Last edited by bridgman; 09-19-2009 at 08:48 PM.

  4. #54
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    wine + nvidia is of course a much better combination than wine + fglrx as most developers use nvidia. i really want to see a gt300 card for linux. a gtx 260 or 275 is very interesting now for the price, you get vdpau too for hd videos. videos look much better with it.

  5. #55
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    Jun 2008
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    That one fixed the problem.

    Quote Originally Posted by bridgman View Post
    A performance optimization patch ("107 don't backfill") was removed between 1.5x and 1.6 X server versions in order to fix a problem on another vendor's hardware, but the result was laggy minimize/maximize with XAA acceleration (ie with fglrx). Most distros offer a version of the X server which has that patch restored, eliminating the delays.
    I see, I'll look into it.

    Thanks for the speedy replies, much appreciated.

  6. #56
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    Sep 2009
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    I can confirm that the connector pipe does have a bracket for the centrestand
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  7. #57
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    Jun 2008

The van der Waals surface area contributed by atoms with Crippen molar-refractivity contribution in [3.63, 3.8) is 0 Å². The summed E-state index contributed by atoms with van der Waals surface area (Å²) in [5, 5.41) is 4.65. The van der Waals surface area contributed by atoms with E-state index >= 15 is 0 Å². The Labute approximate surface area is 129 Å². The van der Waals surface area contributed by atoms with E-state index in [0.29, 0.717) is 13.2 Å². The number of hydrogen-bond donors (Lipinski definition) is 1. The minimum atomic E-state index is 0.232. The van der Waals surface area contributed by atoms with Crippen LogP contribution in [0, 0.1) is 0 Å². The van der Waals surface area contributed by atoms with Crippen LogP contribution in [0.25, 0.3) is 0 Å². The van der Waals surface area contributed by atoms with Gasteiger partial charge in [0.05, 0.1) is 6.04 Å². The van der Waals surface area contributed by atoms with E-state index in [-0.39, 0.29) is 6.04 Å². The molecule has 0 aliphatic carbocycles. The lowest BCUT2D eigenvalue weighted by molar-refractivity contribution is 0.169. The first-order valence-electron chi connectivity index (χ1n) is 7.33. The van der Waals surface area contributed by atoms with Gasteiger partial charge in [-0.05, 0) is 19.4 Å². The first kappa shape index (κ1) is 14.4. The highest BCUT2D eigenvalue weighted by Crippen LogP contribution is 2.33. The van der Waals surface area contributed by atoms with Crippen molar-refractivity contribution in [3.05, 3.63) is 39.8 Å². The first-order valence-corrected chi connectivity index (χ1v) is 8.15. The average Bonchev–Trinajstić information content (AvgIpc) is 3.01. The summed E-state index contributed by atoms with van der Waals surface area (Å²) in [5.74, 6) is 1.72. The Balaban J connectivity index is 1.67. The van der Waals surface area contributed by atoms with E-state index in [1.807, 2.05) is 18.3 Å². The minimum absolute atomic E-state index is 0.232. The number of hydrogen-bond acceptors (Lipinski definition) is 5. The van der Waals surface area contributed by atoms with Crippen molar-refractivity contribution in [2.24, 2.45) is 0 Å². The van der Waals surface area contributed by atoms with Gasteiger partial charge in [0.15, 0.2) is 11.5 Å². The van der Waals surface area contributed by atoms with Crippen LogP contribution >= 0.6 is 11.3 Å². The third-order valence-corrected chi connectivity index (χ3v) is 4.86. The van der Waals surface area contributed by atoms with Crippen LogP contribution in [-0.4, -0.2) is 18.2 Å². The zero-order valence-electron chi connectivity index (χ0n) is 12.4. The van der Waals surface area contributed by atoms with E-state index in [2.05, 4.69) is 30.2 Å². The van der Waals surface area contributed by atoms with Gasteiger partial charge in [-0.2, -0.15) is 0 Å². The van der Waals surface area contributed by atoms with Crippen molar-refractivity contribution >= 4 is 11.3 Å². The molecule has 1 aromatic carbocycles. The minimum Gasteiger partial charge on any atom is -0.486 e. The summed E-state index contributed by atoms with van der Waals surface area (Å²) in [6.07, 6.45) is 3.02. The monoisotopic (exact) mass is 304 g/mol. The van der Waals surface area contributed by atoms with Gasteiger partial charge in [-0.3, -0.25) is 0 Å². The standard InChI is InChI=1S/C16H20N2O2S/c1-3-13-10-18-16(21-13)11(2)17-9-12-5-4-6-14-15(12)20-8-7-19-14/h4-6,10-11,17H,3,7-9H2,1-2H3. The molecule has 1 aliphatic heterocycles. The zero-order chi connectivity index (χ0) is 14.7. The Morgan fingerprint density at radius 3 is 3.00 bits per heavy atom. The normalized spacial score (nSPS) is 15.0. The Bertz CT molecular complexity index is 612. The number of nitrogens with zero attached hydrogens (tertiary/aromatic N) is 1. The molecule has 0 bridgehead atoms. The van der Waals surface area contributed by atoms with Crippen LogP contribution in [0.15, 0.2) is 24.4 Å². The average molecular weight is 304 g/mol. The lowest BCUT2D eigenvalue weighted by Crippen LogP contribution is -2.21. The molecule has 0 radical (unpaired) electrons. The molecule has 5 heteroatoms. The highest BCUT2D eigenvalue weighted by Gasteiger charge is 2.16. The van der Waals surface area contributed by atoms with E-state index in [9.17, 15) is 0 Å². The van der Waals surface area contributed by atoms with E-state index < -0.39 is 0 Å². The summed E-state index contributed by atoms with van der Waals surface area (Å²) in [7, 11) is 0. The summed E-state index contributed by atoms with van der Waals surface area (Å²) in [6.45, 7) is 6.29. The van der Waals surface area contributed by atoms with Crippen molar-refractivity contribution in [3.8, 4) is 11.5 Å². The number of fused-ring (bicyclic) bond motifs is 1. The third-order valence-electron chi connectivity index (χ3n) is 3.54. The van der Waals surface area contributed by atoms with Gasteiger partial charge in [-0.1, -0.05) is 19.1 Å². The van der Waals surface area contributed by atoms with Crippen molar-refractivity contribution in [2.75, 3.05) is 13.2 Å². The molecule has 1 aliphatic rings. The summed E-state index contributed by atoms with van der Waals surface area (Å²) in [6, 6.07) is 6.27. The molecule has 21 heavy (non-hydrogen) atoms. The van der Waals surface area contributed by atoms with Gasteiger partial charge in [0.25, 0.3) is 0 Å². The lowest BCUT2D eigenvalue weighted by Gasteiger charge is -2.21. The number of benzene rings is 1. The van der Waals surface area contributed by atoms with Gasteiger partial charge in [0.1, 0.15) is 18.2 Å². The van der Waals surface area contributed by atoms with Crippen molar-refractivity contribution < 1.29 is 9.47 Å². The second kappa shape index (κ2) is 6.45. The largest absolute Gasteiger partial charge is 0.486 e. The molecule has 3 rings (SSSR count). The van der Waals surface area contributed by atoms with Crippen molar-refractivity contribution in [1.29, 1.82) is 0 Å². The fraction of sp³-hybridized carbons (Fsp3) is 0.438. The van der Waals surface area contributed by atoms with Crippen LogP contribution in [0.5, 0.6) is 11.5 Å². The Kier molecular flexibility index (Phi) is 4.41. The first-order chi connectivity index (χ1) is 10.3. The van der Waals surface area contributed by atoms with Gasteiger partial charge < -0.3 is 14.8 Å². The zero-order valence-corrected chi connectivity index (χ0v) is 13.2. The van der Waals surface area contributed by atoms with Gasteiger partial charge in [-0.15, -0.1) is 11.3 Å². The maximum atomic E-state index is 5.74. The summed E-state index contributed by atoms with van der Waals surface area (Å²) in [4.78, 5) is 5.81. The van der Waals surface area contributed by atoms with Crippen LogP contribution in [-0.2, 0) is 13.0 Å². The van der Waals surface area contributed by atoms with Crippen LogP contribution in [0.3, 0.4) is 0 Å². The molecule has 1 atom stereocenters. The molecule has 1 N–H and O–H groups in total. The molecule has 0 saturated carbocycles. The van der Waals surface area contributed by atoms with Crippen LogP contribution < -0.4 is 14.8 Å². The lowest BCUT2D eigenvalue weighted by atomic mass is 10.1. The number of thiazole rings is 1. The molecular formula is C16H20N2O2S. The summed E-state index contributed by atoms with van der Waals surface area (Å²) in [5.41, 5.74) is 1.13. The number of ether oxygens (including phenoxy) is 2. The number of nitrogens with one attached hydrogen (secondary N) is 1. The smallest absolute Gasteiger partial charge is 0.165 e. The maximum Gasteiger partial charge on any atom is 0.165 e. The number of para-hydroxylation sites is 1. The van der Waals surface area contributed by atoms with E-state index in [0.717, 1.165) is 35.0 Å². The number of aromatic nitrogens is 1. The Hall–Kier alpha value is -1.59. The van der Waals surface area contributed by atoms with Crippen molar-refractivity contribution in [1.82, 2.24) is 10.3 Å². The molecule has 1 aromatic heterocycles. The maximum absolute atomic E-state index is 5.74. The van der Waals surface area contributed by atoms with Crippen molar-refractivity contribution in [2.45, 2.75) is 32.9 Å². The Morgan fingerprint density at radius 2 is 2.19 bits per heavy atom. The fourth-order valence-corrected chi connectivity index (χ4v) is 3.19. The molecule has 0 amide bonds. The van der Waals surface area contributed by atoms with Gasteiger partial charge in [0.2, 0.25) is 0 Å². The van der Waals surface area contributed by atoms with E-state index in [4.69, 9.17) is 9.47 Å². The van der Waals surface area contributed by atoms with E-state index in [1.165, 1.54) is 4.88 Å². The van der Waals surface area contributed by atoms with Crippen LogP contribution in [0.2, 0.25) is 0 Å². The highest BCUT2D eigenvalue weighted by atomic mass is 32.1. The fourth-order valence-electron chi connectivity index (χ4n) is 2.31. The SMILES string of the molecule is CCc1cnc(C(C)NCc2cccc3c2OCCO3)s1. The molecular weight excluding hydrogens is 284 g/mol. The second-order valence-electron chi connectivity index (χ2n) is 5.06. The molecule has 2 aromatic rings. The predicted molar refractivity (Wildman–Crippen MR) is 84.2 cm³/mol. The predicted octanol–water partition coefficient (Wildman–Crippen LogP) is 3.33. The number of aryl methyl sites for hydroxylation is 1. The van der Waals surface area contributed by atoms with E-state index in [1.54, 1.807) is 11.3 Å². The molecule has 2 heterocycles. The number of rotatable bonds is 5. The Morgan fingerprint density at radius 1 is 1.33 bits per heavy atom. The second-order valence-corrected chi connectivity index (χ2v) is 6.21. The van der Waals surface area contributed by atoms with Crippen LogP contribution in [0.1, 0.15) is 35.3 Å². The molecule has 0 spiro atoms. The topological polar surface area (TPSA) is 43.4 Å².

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    My GeForce GTX260 arrived a couple days ago, but crapped out on me. It's being RMA'd right now.

    On the GTX260, Team Fortress 2 is able to run on Wine sometimes (depending on the phase of the moon I guess). However, UT2004 gets about 70-80 FPS and 2D doesn't have that great of a framerate in Compiz-fusion. My Radeon HD4850 can get smoother compositing with FGLRX other than the delay with maximizing, which I still have to fix. UT2004 performance is a different story with FGLRX...

    I remember my old GeForce 7900GTX having great 2D and 3D. Are the drivers just not up to snuff yet with the GTX 200 series? Does anyone have the same experience with their GTX260? There's no way UT2004 should get 70-80 FPS, my 7900GTX got around that framerate, not to mention Compiz. I think I remembered to turn off compositing before I started UT2004, might have to double check that before I complain some more.

    I have a feeling I'm doing something wrong with the drivers or settings with my GTX260, however Ubuntu and Gentoo seemed to have about the same performance with 2D and Team Fortress 2. I tried both the 185.* and 190.* drivers under both OS's and performance on both drivers seemed to be about the same.
    Last edited by Mardok; 09-26-2009 at 05:28 PM.